Medical Marijuana

Another California Poll Finds Overwhelming Support for Open Medical Marijuana Sales

October 30th, 2009 17 Comments Kate Zawidzki

Last week, I posted the results of the MPP-commissioned poll showing that despite outrageous claims being made by local officials, there is wide support for medical marijuana among Los Angeles County voters. A new poll now shows that support for medical marijuana access isn’t confined to Los Angeles.

A poll released Wednesday in San Diego found super-majority support for medical marijuana in that city. The poll — commissioned by addiction recovery Web site — found 77% agreement that “officials must make sure that San Diego’s medical marijuana patients have convenient access to their medicine in the city.” 70% support regulating the city’s medical marijuana collectives in some way, while only 9.5% support banning them (3% said they didn’t need any regulations). The poll also collected other interesting information about how San Diegans view medical marijuana sales. Read more about it here.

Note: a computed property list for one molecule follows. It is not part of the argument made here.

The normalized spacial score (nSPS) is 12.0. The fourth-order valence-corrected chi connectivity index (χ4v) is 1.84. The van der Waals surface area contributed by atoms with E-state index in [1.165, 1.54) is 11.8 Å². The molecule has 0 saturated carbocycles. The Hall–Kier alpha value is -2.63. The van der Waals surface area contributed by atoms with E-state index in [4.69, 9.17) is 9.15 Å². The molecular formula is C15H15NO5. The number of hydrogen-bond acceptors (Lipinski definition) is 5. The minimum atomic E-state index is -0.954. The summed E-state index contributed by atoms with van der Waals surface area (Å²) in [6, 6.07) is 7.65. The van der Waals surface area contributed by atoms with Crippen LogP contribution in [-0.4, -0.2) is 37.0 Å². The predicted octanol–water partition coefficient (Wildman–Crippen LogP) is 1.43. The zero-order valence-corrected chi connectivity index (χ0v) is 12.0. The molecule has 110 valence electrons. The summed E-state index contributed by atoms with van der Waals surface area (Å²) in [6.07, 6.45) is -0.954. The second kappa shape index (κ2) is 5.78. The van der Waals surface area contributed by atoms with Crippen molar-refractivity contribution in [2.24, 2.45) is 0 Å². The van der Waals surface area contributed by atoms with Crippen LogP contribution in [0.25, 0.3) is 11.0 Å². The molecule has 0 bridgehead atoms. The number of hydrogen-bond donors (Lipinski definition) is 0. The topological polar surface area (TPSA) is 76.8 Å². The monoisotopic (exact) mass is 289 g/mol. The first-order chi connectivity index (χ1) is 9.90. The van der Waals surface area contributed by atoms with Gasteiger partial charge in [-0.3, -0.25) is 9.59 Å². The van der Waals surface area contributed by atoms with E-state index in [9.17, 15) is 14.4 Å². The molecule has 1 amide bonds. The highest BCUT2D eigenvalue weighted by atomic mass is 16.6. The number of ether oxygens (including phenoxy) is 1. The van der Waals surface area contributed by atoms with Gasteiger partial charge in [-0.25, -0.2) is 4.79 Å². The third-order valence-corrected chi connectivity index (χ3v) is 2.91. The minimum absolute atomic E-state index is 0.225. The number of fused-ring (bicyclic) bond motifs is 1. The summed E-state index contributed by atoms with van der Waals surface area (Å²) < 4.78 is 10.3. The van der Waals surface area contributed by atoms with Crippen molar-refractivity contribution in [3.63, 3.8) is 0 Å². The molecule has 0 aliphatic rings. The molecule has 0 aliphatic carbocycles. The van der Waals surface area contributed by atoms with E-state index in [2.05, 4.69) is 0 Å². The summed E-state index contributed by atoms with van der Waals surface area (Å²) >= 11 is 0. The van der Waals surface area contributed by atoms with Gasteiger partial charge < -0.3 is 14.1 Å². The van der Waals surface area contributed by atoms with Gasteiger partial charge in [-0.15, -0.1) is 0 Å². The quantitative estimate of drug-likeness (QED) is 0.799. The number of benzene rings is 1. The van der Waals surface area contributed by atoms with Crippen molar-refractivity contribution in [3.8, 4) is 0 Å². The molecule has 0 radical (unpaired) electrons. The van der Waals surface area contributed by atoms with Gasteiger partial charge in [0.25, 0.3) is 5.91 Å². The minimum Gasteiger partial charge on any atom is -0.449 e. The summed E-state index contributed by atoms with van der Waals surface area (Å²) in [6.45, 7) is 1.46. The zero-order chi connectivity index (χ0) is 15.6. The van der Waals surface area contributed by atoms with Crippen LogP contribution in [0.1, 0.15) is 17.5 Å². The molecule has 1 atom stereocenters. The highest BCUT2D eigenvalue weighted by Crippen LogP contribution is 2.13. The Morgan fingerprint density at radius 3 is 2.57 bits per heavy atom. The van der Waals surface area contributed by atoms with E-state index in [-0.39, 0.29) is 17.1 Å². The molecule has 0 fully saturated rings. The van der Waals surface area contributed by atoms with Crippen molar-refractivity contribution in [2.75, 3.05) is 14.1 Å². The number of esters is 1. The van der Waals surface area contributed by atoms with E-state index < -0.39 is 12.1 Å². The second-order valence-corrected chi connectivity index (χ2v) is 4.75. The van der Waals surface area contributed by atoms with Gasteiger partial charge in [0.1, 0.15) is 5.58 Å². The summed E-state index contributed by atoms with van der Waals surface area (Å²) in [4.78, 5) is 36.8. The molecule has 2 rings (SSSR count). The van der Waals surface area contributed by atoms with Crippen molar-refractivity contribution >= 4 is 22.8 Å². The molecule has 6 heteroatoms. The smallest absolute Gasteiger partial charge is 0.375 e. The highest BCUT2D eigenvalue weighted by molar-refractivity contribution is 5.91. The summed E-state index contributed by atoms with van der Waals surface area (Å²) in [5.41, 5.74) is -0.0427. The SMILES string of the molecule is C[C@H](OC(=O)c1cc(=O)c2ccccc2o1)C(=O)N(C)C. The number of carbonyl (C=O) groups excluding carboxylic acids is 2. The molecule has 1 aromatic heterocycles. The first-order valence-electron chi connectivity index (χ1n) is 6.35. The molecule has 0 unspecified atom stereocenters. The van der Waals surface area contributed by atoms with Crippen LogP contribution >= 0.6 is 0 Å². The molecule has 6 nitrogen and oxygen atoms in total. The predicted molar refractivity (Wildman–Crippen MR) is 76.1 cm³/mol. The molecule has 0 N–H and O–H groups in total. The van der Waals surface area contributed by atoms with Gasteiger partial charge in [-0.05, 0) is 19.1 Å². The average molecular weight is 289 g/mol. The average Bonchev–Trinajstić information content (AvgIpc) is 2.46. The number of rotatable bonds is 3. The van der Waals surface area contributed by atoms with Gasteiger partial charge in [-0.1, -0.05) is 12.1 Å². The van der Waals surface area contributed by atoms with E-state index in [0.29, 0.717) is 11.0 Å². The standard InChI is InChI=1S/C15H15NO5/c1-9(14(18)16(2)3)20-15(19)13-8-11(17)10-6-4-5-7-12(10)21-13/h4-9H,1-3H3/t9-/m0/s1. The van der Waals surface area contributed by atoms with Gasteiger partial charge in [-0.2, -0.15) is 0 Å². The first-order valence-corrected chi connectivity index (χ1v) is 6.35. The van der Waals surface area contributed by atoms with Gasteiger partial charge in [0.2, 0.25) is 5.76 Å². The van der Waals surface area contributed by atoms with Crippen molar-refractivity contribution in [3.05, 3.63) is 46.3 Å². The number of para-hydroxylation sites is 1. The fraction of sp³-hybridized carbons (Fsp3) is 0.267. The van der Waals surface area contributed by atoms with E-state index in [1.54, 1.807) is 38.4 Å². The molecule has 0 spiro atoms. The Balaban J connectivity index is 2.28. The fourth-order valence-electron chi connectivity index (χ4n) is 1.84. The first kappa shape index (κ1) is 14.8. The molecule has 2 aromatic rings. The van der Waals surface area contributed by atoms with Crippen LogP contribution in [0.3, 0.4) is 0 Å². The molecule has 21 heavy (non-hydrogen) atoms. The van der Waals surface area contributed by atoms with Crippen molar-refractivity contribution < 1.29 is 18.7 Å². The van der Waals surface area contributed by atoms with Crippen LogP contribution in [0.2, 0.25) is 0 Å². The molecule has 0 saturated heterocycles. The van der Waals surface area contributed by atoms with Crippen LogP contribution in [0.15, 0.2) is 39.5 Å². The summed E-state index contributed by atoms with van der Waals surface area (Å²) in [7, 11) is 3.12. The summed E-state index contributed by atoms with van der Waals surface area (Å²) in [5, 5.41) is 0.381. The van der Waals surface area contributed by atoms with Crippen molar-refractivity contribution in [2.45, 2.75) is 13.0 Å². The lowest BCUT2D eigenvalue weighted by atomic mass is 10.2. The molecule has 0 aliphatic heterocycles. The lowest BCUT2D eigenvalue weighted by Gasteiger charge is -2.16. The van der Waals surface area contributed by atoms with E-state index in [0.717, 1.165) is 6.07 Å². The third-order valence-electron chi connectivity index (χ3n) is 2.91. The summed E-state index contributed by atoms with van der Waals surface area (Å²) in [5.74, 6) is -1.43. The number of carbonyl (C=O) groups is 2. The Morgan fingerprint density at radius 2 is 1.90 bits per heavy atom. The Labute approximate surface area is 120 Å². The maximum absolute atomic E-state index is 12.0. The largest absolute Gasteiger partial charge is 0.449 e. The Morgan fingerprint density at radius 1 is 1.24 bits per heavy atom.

This poll should send a firm message to San Diego County District Attorney Bonnie Dumanis, who just last month ordered a series of shocking raids on local medical marijuana patients and suppliers.

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A Bit More on That Vaporizer Study

October 30th, 2009 11 Comments Kate Zawidzki

Yesterday I posted a brief summary of a new study of vaporization of marijuana as an alternative to smoking. Since that original post, I’ve spoken to a couple of researchers about this study, and they raised a few points that seem worth sharing: